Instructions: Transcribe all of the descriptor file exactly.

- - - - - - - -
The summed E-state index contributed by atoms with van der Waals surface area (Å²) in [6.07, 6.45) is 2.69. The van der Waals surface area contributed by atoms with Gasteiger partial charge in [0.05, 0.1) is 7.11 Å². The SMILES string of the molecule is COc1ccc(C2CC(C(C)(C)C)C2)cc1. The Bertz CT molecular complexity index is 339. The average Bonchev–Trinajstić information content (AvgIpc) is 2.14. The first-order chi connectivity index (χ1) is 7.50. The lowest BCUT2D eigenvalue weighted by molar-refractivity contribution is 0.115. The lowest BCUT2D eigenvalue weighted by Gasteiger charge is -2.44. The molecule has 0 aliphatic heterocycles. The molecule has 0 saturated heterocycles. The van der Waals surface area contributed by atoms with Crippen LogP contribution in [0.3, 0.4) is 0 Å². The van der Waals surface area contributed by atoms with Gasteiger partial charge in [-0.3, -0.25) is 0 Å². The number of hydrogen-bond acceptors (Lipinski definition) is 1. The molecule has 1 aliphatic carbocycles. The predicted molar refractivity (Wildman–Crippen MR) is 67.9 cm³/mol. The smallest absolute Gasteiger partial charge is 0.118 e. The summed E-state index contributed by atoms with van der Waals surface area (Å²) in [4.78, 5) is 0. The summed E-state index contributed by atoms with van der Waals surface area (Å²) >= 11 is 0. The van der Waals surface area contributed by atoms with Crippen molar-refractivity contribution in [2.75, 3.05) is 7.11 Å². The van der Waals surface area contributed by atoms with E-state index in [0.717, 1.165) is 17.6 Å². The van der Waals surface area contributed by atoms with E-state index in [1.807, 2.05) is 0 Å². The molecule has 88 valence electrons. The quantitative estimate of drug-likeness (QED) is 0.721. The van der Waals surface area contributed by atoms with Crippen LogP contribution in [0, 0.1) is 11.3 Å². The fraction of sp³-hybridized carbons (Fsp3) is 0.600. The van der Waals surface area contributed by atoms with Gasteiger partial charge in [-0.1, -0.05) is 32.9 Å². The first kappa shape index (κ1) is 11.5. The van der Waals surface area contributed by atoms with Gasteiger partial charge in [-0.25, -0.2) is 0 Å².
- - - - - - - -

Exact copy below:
The summed E-state index contributed by atoms with van der Waals surface area (Å²) in [6.07, 6.45) is 2.69. The van der Waals surface area contributed by atoms with Gasteiger partial charge in [0.05, 0.1) is 7.11 Å². The SMILES string of the molecule is COc1ccc(C2CC(C(C)(C)C)C2)cc1. The Bertz CT molecular complexity index is 339. The average Bonchev–Trinajstić information content (AvgIpc) is 2.14. The first-order chi connectivity index (χ1) is 7.50. The lowest BCUT2D eigenvalue weighted by molar-refractivity contribution is 0.115. The lowest BCUT2D eigenvalue weighted by Gasteiger charge is -2.44. The molecule has 0 aliphatic heterocycles. The molecule has 0 saturated heterocycles. The van der Waals surface area contributed by atoms with Crippen LogP contribution in [0.3, 0.4) is 0 Å². The van der Waals surface area contributed by atoms with Gasteiger partial charge in [-0.3, -0.25) is 0 Å². The number of hydrogen-bond acceptors (Lipinski definition) is 1. The molecule has 1 aliphatic carbocycles. The predicted molar refractivity (Wildman–Crippen MR) is 67.9 cm³/mol. The smallest absolute Gasteiger partial charge is 0.118 e. The summed E-state index contributed by atoms with van der Waals surface area (Å²) in [4.78, 5) is 0. The summed E-state index contributed by atoms with van der Waals surface area (Å²) >= 11 is 0. The van der Waals surface area contributed by atoms with Crippen molar-refractivity contribution in [2.75, 3.05) is 7.11 Å². The van der Waals surface area contributed by atoms with E-state index in [0.717, 1.165) is 17.6 Å². The van der Waals surface area contributed by atoms with E-state index in [1.807, 2.05) is 0 Å². The molecule has 88 valence electrons. The quantitative estimate of drug-likeness (QED) is 0.721. The van der Waals surface area contributed by atoms with Crippen LogP contribution in [0, 0.1) is 11.3 Å². The fraction of sp³-hybridized carbons (Fsp3) is 0.600. The van der Waals surface area contributed by atoms with Gasteiger partial charge in [-0.1, -0.05) is 32.9 Å². The first kappa shape index (κ1) is 11.5. The van der Waals surface area contributed by atoms with Gasteiger partial charge in [-0.25, -0.2) is 0 Å².